• 1 Evidence of other offenses is generally inadmissible in narcotic cases unless it is used "to disclose motive, intent, premeditation, guilty knowledge, malice or a common plan or scheme." People v. Lewerenz, 24 Ill.2d 295, 298; People v. Meid, (Ill. App.2d); People v. Brown, 83 Ill. App.2d 457, 463.

• 2 In the case now before us, the record discloses that Grady repeated his earlier testimony in virtually the same language as to the admissions by Meid made in McMillan's car. Although it is true, as contended by the State, that the statements were admissions that Meid, not McMillan, had committed earlier crimes, their presence in this trial was highly prejudicial to McMillan. It was entirely possible that the jury would connect McMillan to the boastful accounts of earlier crimes related by his friend. This possibility was sharply enhanced by the trial tactics of the prosecutor.

In his closing argument, the prosecutor argued that Stiller introduced Grady "* * * to people he knew were involved in the sale of narcotic drugs" although Stiller himself did not testify and there is no evidence that he had any prior acquaintance with McMillan. In his opening statement, the prosecutor represented that McMillan and Meid were "trafficking in narcotic drugs, particularly marijuana" and, again, no evidence was presented that McMillan himself was ever engaged in any other transaction involving narcotics. In his final argument, the prosecutor also argued:

"What about the traffic of marijuana with respect to the conversations they had. What did you think of this turning on teeny boppers? Isn't that nice? Isn't that great?"

There was, of course, no evidence whatsoever to connect McMillan with "turning on teeny boppers" but the argument, particularly in context with the testimony of Grady, tended to establish the invidious inference that such a connection did exist.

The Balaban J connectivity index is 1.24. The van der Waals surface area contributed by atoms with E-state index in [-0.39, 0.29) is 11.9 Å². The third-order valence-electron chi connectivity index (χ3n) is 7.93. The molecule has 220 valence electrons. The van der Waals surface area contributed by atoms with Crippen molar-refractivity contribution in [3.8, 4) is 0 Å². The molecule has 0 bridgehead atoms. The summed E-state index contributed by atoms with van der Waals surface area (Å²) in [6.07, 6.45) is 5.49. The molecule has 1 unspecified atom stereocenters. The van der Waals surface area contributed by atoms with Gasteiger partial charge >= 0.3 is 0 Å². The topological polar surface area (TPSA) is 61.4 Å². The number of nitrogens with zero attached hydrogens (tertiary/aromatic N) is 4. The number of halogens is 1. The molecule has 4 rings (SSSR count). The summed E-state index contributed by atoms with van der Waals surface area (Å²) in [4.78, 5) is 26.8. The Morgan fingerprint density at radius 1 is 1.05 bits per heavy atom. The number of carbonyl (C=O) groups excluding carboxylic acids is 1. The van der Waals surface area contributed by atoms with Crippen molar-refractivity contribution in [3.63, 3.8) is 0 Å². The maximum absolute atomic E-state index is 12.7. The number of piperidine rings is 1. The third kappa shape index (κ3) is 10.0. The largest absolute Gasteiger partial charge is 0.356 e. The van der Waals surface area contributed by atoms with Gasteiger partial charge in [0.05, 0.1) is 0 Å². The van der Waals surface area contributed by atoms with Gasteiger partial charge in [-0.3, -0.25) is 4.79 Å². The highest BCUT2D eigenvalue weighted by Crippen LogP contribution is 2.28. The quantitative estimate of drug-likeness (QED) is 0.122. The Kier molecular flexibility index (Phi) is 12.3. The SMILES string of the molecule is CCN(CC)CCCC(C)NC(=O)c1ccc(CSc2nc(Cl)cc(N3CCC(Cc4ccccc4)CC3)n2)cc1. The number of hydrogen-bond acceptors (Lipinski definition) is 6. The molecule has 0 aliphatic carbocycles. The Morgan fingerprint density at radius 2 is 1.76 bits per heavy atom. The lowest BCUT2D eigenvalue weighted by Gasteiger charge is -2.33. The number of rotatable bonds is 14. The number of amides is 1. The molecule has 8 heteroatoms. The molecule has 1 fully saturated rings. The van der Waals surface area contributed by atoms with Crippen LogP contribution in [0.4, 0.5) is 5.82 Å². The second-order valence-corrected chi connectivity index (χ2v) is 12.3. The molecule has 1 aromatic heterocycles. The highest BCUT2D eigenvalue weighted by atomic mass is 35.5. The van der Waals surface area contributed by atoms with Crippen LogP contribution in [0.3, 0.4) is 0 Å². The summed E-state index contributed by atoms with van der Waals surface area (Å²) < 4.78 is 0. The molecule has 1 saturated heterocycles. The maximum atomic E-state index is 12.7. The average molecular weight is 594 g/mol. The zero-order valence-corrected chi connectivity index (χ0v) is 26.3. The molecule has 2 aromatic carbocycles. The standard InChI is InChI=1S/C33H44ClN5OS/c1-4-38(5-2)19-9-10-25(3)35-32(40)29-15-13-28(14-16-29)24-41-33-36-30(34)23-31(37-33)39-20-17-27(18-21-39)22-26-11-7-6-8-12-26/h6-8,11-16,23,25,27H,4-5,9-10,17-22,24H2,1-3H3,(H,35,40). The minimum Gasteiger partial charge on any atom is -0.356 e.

• 3 In addition, McMillan was asked, during cross-examination, if he had ever smoked marijuana. He replied "Yes, sir * * * Three or four times." Again, this testimony, entirely improper and prejudicial, was stressed by the prosecutor who in final argument characterized the defendant as "an admitted user of marijuana."

• 4 Although no objection was made during the trial by defense counsel either to Meid's admissions or to the arguments of the prosecutor, the total effect was to deprive the defendant of his constitutional right to a fair trial and can be considered by this court. (People v. Weinstein, 35 Ill.2d 467, 471; People v. McKinstray, 30 Ill.2d 611, 616.) In the case of People v. Burson, 11 Ill.2d 360, the Supreme Court quoted, with approval, at page 370 a statement that appeared on page 33 of 3 Am. Jr. sec. 248 as follows:

"The court may, as a matter of grace, in a case involving deprivation of life or liberty, take notice of errors appearing upon the record which deprived the accused of substantial means of enjoying a fair and impartial trial, although no exceptions were preserved or the question is imperfectly presented."

Although, in the nature of things, we cannot determine the effect on the jury of the improper evidence and prejudicial arguments, we "* * * cannot speculate with the rights of a defendant and say that the jury acted upon competent evidence only." People v. Rogers, 348 Ill. 322, 326.

• 5 We are of the opinion that the defendant was denied his right to a fair trial by the improper admission of evidence and argument of the prosecutor and the judgment of the trial court is therefore reversed and the cause remanded for a new trial. Under these circumstances, it is not necessary to discuss the other assignments of error raised by the defendant.

Reversed and remanded.

DAVIS, P.J. and MORAN, J., concur.

19701203